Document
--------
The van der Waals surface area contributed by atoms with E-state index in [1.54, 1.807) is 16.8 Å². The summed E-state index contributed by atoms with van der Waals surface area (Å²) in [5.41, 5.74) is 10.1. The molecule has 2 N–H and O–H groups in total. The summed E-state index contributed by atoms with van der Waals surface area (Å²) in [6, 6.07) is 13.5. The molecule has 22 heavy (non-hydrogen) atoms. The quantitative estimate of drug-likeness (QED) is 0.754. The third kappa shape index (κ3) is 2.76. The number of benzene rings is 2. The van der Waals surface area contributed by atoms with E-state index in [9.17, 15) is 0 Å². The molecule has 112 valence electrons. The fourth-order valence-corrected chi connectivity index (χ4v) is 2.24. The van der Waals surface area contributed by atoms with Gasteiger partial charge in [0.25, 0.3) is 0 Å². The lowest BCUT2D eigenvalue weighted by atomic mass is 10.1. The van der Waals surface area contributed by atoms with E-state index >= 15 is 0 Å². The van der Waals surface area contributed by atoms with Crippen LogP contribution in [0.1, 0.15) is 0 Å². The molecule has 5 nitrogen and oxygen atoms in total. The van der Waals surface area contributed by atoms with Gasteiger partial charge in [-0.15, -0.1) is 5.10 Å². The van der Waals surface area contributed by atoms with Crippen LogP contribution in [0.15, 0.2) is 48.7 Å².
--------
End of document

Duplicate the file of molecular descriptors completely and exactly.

The van der Waals surface area contributed by atoms with E-state index in [1.54, 1.807) is 16.8 Å². The summed E-state index contributed by atoms with van der Waals surface area (Å²) in [5.41, 5.74) is 10.1. The molecule has 2 N–H and O–H groups in total. The summed E-state index contributed by atoms with van der Waals surface area (Å²) in [6, 6.07) is 13.5. The molecule has 22 heavy (non-hydrogen) atoms. The quantitative estimate of drug-likeness (QED) is 0.754. The third kappa shape index (κ3) is 2.76. The number of benzene rings is 2. The van der Waals surface area contributed by atoms with E-state index in [9.17, 15) is 0 Å². The molecule has 112 valence electrons. The fourth-order valence-corrected chi connectivity index (χ4v) is 2.24. The van der Waals surface area contributed by atoms with Gasteiger partial charge in [0.25, 0.3) is 0 Å². The lowest BCUT2D eigenvalue weighted by atomic mass is 10.1. The van der Waals surface area contributed by atoms with E-state index >= 15 is 0 Å². The van der Waals surface area contributed by atoms with Crippen LogP contribution in [0.1, 0.15) is 0 Å². The molecule has 5 nitrogen and oxygen atoms in total. The van der Waals surface area contributed by atoms with Gasteiger partial charge in [-0.15, -0.1) is 5.10 Å². The van der Waals surface area contributed by atoms with Crippen LogP contribution in [0.15, 0.2) is 48.7 Å².